Lives put at risk as thousands face forcible return to warzones under air attack
Martin Chulov in Beirut, Shawn Carrie and Asmaa Al Omar in Istanbul
Mon 29 Jul 2019
Countries neighbouring the still rumbling Syrian war are rounding up hundreds of workers and sending many back to volatile parts of the country, raising fears of mass deportations that will imperil large numbers of refugees.
Syrians living in Istanbul and Beirut have been targeted by immigration authorities in recent weeks, with more than 1,000 detained in Turkey’s biggest city last weekend and given 30 days to leave.
Some refugees described a whirlwind deportation process of being transferred through three detention facilities. Their mobile phones confiscated, they were held incommunicado from families or lawyers and forced to sign papers saying they “voluntarily” agreed to return to war-ravaged Syria.
The scale and speed of the arrests mark a reversal of Turkey’s open-door policy towards Syrian refugees – a hallmark of the war’s early years during which up to 5 million people crossed the Turkish border.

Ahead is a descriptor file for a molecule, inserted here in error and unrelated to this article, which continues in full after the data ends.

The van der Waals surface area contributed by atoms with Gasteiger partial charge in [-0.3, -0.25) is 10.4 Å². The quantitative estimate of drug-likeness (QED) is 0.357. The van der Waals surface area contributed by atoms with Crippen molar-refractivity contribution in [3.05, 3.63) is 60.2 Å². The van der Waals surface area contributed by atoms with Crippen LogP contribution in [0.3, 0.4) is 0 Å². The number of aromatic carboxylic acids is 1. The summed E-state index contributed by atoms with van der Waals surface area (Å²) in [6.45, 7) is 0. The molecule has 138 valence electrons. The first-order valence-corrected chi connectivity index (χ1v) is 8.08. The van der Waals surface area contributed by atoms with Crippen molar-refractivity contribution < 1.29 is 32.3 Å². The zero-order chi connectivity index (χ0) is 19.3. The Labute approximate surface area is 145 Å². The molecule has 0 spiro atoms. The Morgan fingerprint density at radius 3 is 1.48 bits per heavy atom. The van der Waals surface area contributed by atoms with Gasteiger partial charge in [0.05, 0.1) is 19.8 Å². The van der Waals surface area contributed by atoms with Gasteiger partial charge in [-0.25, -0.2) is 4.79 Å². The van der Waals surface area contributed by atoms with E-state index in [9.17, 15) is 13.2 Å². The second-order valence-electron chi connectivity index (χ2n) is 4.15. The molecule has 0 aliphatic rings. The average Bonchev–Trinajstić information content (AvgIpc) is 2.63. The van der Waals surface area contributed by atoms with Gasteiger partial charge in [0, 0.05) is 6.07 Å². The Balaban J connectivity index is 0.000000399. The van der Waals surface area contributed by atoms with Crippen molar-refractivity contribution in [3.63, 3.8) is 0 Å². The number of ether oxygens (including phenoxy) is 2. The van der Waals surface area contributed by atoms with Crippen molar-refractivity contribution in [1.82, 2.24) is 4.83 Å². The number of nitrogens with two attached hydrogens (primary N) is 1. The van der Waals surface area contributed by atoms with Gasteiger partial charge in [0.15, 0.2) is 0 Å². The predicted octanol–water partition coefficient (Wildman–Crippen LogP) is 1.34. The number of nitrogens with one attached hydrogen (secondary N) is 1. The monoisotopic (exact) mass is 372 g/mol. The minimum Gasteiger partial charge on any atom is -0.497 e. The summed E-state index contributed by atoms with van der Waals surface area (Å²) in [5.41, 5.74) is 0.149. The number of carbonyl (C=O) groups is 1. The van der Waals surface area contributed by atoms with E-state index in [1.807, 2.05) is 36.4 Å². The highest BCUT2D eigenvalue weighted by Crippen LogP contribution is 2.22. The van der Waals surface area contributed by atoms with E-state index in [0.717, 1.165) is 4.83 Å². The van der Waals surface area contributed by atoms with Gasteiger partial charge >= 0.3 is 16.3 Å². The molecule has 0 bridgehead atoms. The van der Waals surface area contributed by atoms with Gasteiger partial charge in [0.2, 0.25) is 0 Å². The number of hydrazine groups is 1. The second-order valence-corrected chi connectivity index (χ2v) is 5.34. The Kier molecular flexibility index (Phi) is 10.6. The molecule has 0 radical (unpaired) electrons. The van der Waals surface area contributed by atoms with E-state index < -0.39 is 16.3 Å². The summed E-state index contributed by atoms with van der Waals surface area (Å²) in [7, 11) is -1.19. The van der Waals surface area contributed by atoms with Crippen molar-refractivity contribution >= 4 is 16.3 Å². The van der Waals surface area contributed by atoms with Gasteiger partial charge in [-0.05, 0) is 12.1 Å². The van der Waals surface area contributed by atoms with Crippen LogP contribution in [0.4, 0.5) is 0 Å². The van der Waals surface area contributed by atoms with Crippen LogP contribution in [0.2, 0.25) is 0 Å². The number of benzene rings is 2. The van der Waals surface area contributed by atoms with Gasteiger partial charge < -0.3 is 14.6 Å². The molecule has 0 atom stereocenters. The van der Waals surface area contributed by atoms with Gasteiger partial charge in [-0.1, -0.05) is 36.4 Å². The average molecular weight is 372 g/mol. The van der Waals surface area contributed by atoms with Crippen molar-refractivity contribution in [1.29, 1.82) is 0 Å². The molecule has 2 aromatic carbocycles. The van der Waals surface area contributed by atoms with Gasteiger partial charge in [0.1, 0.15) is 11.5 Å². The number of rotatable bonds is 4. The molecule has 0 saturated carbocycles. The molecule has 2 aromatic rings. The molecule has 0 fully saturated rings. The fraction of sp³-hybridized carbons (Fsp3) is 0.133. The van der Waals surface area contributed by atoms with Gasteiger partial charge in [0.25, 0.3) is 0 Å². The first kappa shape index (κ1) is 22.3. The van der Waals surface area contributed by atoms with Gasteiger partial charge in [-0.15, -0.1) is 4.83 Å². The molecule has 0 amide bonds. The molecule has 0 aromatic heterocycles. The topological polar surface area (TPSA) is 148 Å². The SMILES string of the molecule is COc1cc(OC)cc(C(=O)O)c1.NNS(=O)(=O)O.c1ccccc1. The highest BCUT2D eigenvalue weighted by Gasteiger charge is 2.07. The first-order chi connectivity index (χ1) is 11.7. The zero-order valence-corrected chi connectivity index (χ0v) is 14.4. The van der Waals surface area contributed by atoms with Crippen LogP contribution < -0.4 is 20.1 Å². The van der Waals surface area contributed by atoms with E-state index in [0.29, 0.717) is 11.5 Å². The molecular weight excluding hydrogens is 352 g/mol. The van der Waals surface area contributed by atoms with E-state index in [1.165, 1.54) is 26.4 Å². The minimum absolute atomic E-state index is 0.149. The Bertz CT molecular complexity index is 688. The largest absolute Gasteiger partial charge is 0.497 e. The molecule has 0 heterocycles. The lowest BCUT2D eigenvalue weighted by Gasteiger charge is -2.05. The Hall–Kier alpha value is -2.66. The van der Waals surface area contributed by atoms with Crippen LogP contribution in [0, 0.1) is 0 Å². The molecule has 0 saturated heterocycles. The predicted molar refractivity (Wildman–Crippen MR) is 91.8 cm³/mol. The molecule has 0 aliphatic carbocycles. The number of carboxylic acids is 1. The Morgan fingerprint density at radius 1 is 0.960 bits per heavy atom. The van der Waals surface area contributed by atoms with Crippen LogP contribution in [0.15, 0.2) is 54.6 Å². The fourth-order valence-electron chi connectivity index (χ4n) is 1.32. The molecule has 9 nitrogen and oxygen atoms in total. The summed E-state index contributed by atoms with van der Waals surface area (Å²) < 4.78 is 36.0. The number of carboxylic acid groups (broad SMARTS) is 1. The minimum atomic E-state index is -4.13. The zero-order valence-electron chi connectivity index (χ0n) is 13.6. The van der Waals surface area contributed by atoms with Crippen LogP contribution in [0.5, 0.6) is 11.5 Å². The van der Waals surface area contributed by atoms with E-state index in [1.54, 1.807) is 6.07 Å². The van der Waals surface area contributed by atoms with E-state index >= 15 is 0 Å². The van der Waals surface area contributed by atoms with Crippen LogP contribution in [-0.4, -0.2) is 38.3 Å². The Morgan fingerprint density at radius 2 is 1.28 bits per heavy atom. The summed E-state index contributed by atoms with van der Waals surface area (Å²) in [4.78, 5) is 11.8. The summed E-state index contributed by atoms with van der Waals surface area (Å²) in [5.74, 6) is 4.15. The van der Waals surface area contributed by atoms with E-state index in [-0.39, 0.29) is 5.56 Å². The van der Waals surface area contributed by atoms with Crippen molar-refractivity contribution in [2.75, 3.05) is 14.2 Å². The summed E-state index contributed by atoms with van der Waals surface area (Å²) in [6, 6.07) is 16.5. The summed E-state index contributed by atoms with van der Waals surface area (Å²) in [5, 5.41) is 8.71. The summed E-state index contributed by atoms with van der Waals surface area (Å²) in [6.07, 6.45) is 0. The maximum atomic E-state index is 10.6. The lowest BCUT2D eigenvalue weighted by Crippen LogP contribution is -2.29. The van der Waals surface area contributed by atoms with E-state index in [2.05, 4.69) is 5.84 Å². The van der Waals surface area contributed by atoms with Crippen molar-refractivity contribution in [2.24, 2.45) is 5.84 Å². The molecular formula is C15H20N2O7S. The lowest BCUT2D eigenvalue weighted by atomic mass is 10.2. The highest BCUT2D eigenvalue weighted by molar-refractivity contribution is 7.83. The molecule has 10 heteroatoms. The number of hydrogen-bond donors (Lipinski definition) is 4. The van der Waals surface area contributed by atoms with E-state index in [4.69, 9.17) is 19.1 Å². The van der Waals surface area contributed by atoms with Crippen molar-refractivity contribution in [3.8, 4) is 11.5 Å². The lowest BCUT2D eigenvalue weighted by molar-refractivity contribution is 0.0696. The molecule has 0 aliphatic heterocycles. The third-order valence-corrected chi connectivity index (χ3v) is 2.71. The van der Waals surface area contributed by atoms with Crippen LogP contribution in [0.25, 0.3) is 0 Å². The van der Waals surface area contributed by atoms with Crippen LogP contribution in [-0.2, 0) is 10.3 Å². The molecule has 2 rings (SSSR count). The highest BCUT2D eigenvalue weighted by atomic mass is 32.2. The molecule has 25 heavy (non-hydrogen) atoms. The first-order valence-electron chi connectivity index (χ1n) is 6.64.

In the Lebanese capital, refugees, many of them undocumented workers, have spoken of being summarily dismissed from their jobs since early July as part of a new government decree, the stated aim of which is to prioritise Lebanese labour over foreign workers. The new law comes amid heightened political rhetoric over the fate of Syrian migrants, with Lebanese allies of the Syrian leader insisting that the war is all but over and the country is safe.
While tensions between refugees and host governments have risen in recent years, the current moves pose the most pointed threat yet to more than 5 million Syrians living in Turkey and Lebanon – two countries that readily took in those fleeing the fighting as the war intensified from 2012.